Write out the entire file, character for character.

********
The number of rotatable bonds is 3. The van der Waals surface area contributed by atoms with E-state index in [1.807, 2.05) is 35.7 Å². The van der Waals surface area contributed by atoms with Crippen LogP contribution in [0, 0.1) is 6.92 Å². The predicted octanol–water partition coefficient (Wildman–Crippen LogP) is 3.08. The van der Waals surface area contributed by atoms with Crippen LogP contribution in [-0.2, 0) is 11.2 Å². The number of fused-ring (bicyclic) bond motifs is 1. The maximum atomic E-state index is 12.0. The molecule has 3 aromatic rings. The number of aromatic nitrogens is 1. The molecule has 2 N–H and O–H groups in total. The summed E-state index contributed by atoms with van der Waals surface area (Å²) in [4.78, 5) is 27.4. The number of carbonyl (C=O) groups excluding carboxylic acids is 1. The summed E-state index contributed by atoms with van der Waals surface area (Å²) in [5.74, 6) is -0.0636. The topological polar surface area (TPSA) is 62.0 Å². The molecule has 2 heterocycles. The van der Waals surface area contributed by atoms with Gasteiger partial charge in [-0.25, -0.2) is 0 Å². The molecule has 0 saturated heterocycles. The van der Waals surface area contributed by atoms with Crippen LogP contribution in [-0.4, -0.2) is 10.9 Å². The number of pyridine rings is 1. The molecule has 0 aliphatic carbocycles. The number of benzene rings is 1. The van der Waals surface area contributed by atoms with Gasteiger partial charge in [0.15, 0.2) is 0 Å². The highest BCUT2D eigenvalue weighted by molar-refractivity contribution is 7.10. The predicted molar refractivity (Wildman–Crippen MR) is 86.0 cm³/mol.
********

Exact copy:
The number of rotatable bonds is 3. The van der Waals surface area contributed by atoms with E-state index in [1.807, 2.05) is 35.7 Å². The van der Waals surface area contributed by atoms with Crippen LogP contribution in [0, 0.1) is 6.92 Å². The predicted octanol–water partition coefficient (Wildman–Crippen LogP) is 3.08. The van der Waals surface area contributed by atoms with Crippen LogP contribution in [-0.2, 0) is 11.2 Å². The number of fused-ring (bicyclic) bond motifs is 1. The maximum atomic E-state index is 12.0. The molecule has 3 aromatic rings. The number of aromatic nitrogens is 1. The molecule has 2 N–H and O–H groups in total. The summed E-state index contributed by atoms with van der Waals surface area (Å²) in [4.78, 5) is 27.4. The number of carbonyl (C=O) groups excluding carboxylic acids is 1. The summed E-state index contributed by atoms with van der Waals surface area (Å²) in [5.74, 6) is -0.0636. The topological polar surface area (TPSA) is 62.0 Å². The molecule has 2 heterocycles. The van der Waals surface area contributed by atoms with Gasteiger partial charge in [-0.25, -0.2) is 0 Å². The molecule has 0 saturated heterocycles. The van der Waals surface area contributed by atoms with Crippen LogP contribution in [-0.4, -0.2) is 10.9 Å². The number of pyridine rings is 1. The molecule has 0 aliphatic carbocycles. The number of benzene rings is 1. The van der Waals surface area contributed by atoms with Gasteiger partial charge in [0.15, 0.2) is 0 Å². The highest BCUT2D eigenvalue weighted by molar-refractivity contribution is 7.10. The predicted molar refractivity (Wildman–Crippen MR) is 86.0 cm³/mol.